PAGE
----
Behind Harry, the elves were making scared and uneasy noises. Harry left Drippy to calm them and forged ahead to meet Ava with a hard hug and press his forehead to Samba’s. He drew them as close to Drippy as they could go, and passed over a bag Samba handed him.

“Here, eat,” Harry said urgently. “Everyone must eat one, to breathe underwater. The mer will make sure you won’t run out. Even the children; they’ll be alright. Drippy, this is mer Samba and this is Avalon. They speak English.” 

Samba bowed deeply to Drippy. “Greetings, friend,” she said. “Tell your people they have nothing to fear from the mer.” 

Drippy, ears trembling, bowed back. “Thank you, Samba. I must goes and makes sure they eats.” He waded out of the water and among the elves, urging wary parents to feed the divers’ breath to their children. 

“Hello, cousin,” said Ava breathlessly to Limmy. “I’m so happy to meet you at last.” 

Limmy’s ears twitched as she looked at Ava, sharklike under the moon. A broad grin grew across her face. “I is happy too. We is having to talk.” 

Ava nodded. “Later.” 

“Later,” agreed Limmy.

The first of the elves to take diver’s breath was making startled noises. Harry quickly ushered him and his family—an elf woman and two children—into the water. Ava guided them in, speaking soft reassurances, and shuttled them out to a mer warrior as they got their bearings in the water.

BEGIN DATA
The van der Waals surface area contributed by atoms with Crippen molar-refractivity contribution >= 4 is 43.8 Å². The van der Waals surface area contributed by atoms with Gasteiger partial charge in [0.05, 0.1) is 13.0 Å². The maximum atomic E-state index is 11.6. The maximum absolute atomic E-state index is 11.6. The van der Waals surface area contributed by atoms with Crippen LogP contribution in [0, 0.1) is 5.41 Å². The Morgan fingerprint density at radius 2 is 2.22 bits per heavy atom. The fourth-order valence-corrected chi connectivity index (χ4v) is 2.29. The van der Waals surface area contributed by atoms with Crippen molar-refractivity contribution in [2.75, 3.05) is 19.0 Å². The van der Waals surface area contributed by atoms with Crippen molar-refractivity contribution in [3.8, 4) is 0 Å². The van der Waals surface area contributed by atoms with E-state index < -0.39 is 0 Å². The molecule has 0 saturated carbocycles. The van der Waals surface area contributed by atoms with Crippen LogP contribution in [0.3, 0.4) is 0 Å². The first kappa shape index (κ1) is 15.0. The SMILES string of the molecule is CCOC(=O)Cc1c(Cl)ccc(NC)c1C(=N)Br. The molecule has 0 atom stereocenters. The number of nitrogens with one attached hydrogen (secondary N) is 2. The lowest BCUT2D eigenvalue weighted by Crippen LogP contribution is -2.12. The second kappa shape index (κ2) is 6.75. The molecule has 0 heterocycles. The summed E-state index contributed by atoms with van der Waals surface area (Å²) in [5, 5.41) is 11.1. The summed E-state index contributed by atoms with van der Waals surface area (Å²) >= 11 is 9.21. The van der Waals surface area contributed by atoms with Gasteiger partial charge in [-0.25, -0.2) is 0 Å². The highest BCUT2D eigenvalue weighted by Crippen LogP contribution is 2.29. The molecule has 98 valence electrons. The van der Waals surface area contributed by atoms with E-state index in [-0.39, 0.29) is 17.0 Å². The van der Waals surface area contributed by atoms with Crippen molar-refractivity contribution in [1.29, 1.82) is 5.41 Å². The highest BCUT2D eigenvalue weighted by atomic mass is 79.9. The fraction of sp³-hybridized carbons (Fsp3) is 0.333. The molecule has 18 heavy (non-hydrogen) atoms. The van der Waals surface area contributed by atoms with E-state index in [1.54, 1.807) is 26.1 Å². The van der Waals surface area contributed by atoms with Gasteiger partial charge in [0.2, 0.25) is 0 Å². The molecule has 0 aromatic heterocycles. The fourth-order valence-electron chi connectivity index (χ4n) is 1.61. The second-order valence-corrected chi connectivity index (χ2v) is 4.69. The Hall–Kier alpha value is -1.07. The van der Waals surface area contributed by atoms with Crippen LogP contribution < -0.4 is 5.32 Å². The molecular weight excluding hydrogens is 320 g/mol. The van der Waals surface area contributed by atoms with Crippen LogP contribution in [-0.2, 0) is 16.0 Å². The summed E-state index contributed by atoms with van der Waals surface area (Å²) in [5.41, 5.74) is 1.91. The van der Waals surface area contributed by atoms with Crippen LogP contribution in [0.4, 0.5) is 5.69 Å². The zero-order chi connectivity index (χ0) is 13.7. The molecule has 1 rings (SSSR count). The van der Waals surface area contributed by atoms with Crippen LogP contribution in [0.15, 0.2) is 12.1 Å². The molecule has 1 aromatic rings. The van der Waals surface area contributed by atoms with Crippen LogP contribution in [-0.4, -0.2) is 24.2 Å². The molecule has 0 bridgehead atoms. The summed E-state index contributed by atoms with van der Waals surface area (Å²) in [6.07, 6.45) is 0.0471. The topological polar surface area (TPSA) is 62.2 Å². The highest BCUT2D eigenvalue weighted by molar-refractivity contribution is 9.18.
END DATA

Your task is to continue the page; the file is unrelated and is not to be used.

After that it was swift. Families were sent to the warriors, and slowly they sank under the meter of human water, until only Samba and Drippy were left. 

Drippy gave Harry a hard hug. “Snake,” he said, and seemed lost for words. “I is waiting for news,” is what he ended with, and hugged and kissed Limmy, and he and Samba disappeared under the water. 
 
There was no time to rejoice. In the castle, there was shouting, and lights were shining through the windows, and shadows were flashing. Limmy took his hand and once more transported them with a crack: this time to another exit on the other side of the castle, not from one of Harry’s tunnels, but from an elf entrance. Here clustered a grouping of elderly elves, headed by Norry, who clutched a knife and flinched at every new shout that came from inside.

“Snake,” he snapped when they appeared. “Finally. News?” 

“The families is underwater,” Harry said. He looked out over the old elves, some pale and trembling, some baring their teeth and holding makeshift weapons. “Follow me,” he called, “silently, everyone.” 

They could not move so fast with this group. Harry set Limmy to lead them around the greenhouses and fell back with Norry, wand ready, spying for any sign they had been spotted. But the commotion in the castle was serving as adequate distraction, and they reached the edge of the forest at the same time as Hagrid.